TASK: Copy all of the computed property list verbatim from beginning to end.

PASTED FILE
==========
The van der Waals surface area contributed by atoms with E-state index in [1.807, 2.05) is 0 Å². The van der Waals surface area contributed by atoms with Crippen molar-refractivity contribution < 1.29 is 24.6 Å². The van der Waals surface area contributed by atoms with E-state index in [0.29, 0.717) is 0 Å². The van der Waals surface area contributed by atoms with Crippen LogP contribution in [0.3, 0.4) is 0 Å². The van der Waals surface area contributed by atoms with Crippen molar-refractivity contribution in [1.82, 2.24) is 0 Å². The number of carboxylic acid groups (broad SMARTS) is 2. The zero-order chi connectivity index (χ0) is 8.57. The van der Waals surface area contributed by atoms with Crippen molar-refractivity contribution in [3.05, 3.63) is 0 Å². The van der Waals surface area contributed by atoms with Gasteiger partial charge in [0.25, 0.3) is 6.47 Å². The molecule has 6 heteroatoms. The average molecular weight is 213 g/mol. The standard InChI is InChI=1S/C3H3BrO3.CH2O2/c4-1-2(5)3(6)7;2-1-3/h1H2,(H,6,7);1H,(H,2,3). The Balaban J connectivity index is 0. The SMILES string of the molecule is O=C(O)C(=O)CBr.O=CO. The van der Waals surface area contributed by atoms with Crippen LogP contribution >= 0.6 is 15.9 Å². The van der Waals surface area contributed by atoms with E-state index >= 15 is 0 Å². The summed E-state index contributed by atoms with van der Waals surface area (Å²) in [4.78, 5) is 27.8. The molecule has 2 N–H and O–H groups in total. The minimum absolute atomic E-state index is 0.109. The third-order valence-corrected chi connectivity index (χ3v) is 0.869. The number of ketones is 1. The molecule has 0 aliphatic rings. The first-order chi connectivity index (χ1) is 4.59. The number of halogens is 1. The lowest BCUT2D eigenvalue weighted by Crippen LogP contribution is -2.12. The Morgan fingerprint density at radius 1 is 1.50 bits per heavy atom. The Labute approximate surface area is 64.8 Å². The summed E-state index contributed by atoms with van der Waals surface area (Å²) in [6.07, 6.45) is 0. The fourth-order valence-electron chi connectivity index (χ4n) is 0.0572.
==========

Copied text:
The van der Waals surface area contributed by atoms with E-state index in [1.807, 2.05) is 0 Å². The van der Waals surface area contributed by atoms with Crippen molar-refractivity contribution < 1.29 is 24.6 Å². The van der Waals surface area contributed by atoms with E-state index in [0.29, 0.717) is 0 Å². The van der Waals surface area contributed by atoms with Crippen LogP contribution in [0.3, 0.4) is 0 Å². The van der Waals surface area contributed by atoms with Crippen molar-refractivity contribution in [1.82, 2.24) is 0 Å². The number of carboxylic acid groups (broad SMARTS) is 2. The zero-order chi connectivity index (χ0) is 8.57. The van der Waals surface area contributed by atoms with Crippen molar-refractivity contribution in [3.05, 3.63) is 0 Å². The van der Waals surface area contributed by atoms with Gasteiger partial charge in [0.25, 0.3) is 6.47 Å². The molecule has 6 heteroatoms. The average molecular weight is 213 g/mol. The standard InChI is InChI=1S/C3H3BrO3.CH2O2/c4-1-2(5)3(6)7;2-1-3/h1H2,(H,6,7);1H,(H,2,3). The Balaban J connectivity index is 0. The SMILES string of the molecule is O=C(O)C(=O)CBr.O=CO. The van der Waals surface area contributed by atoms with Crippen LogP contribution >= 0.6 is 15.9 Å². The van der Waals surface area contributed by atoms with E-state index >= 15 is 0 Å². The summed E-state index contributed by atoms with van der Waals surface area (Å²) in [4.78, 5) is 27.8. The molecule has 2 N–H and O–H groups in total. The minimum absolute atomic E-state index is 0.109. The third-order valence-corrected chi connectivity index (χ3v) is 0.869. The number of ketones is 1. The molecule has 0 aliphatic rings. The first-order chi connectivity index (χ1) is 4.59. The number of halogens is 1. The lowest BCUT2D eigenvalue weighted by Crippen LogP contribution is -2.12. The Morgan fingerprint density at radius 1 is 1.50 bits per heavy atom. The Labute approximate surface area is 64.8 Å². The summed E-state index contributed by atoms with van der Waals surface area (Å²) in [6.07, 6.45) is 0. The fourth-order valence-electron chi connectivity index (χ4n) is 0.0572.